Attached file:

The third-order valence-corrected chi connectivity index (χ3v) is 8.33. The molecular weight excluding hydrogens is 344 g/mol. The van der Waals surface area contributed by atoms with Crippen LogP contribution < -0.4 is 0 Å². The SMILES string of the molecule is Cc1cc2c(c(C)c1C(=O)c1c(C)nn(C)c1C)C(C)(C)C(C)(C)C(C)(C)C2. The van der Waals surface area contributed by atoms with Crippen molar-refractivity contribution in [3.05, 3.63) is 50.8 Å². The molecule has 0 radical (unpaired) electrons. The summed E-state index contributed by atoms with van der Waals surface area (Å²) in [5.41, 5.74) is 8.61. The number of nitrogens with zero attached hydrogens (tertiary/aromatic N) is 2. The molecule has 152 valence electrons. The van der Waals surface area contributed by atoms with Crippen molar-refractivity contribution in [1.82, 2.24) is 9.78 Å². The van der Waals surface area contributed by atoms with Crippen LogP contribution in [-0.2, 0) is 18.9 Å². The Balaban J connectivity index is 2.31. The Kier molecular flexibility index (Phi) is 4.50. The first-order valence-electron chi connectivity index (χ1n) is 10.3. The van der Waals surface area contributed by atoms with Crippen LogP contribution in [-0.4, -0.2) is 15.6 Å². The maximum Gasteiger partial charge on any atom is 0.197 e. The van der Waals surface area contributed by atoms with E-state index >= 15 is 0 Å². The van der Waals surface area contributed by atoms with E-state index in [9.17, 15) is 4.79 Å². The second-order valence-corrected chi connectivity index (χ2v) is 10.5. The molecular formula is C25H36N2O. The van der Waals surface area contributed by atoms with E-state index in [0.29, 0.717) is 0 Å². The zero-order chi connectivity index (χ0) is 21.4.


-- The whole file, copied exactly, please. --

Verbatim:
The third-order valence-corrected chi connectivity index (χ3v) is 8.33. The molecular weight excluding hydrogens is 344 g/mol. The van der Waals surface area contributed by atoms with Crippen LogP contribution < -0.4 is 0 Å². The SMILES string of the molecule is Cc1cc2c(c(C)c1C(=O)c1c(C)nn(C)c1C)C(C)(C)C(C)(C)C(C)(C)C2. The van der Waals surface area contributed by atoms with Crippen molar-refractivity contribution in [3.05, 3.63) is 50.8 Å². The molecule has 0 radical (unpaired) electrons. The summed E-state index contributed by atoms with van der Waals surface area (Å²) in [5.41, 5.74) is 8.61. The number of nitrogens with zero attached hydrogens (tertiary/aromatic N) is 2. The molecule has 152 valence electrons. The van der Waals surface area contributed by atoms with Crippen molar-refractivity contribution in [1.82, 2.24) is 9.78 Å². The van der Waals surface area contributed by atoms with Crippen LogP contribution in [-0.2, 0) is 18.9 Å². The Balaban J connectivity index is 2.31. The Kier molecular flexibility index (Phi) is 4.50. The first-order valence-electron chi connectivity index (χ1n) is 10.3. The van der Waals surface area contributed by atoms with Crippen LogP contribution in [-0.4, -0.2) is 15.6 Å². The maximum Gasteiger partial charge on any atom is 0.197 e. The van der Waals surface area contributed by atoms with E-state index >= 15 is 0 Å². The van der Waals surface area contributed by atoms with E-state index in [9.17, 15) is 4.79 Å². The second-order valence-corrected chi connectivity index (χ2v) is 10.5. The molecular formula is C25H36N2O. The van der Waals surface area contributed by atoms with E-state index in [0.29, 0.717) is 0 Å². The zero-order chi connectivity index (χ0) is 21.4.